A mechanical engineering student who received a Masters in Mechanical Engineering in May 2010 can now add “Fulbright Award“ to his list of accomplishments.
In the lab. Next stop, teaching in Indonesia
A Global Scholar Fellow at USC, Ben participated in the Progressive Degree Program at Viterbi – moving on from his B.S, to his M.S. -- before applying for the Fulbright’s English instruction program.
“The reason I chose to apply for this one is that I really enjoy teaching”, said Vatterott.
“Here at USC, I’ve been teaching with the Supplemental Instructor program, helping people with their physics homework.”
“I’ve also been teaching with a local non-profit group called Iridescent” -- an organization that inspires and equips underserved students on how to become scientists or engineers.
“I’d go into the local middle schools and teach anyone from fourth graders to eighth graders about science concepts and do experiments with them and stuff like that and this past summer I was a teaching assistant with the Viterbi overseas program – I love traveling as well as teaching.”
The Fulbright award will let Ben pursue these two passions simultaneously. He’ll be teaching English in Indonesia for ten months after which he plans to return to USC to pursue his Ph.D. in engineering.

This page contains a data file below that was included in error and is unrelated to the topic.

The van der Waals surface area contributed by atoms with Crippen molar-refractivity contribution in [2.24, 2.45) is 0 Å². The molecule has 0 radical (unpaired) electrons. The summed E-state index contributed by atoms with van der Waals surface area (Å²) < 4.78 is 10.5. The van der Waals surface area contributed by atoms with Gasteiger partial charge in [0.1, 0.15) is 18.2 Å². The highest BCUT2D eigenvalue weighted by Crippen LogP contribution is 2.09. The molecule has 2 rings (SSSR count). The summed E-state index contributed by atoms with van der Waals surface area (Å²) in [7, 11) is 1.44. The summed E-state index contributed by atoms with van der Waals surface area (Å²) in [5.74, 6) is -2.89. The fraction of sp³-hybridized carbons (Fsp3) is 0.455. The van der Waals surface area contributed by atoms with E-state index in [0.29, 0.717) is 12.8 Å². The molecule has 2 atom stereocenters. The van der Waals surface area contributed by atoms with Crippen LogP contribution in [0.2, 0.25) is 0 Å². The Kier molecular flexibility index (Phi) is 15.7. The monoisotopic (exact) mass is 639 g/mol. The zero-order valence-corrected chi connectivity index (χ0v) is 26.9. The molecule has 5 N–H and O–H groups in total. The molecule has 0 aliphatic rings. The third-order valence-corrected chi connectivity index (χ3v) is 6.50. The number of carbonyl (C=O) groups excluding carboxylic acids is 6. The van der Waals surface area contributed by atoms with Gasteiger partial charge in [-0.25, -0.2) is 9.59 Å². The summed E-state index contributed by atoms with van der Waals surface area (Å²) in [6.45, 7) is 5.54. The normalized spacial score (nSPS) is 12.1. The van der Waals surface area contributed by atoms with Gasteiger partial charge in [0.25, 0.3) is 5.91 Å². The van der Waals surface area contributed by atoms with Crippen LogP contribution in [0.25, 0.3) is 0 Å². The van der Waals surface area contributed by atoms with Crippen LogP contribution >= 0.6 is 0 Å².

Ben almost didn’t go into engineering at all. “I like helping others," he said, "and actually — for awhile — I considered doing medicine instead of engineering —both my parents are doctors and I'd love to hear their stories about what they were doing. I really like something where I get to interact with people and help them out.”
In particular, he loves working with young people.
“I was a volunteer camp counselor for a while -- it’s a blast – and I plan to do again this summer if I have time. Something about working with people younger than yourself keeps you young at heart.”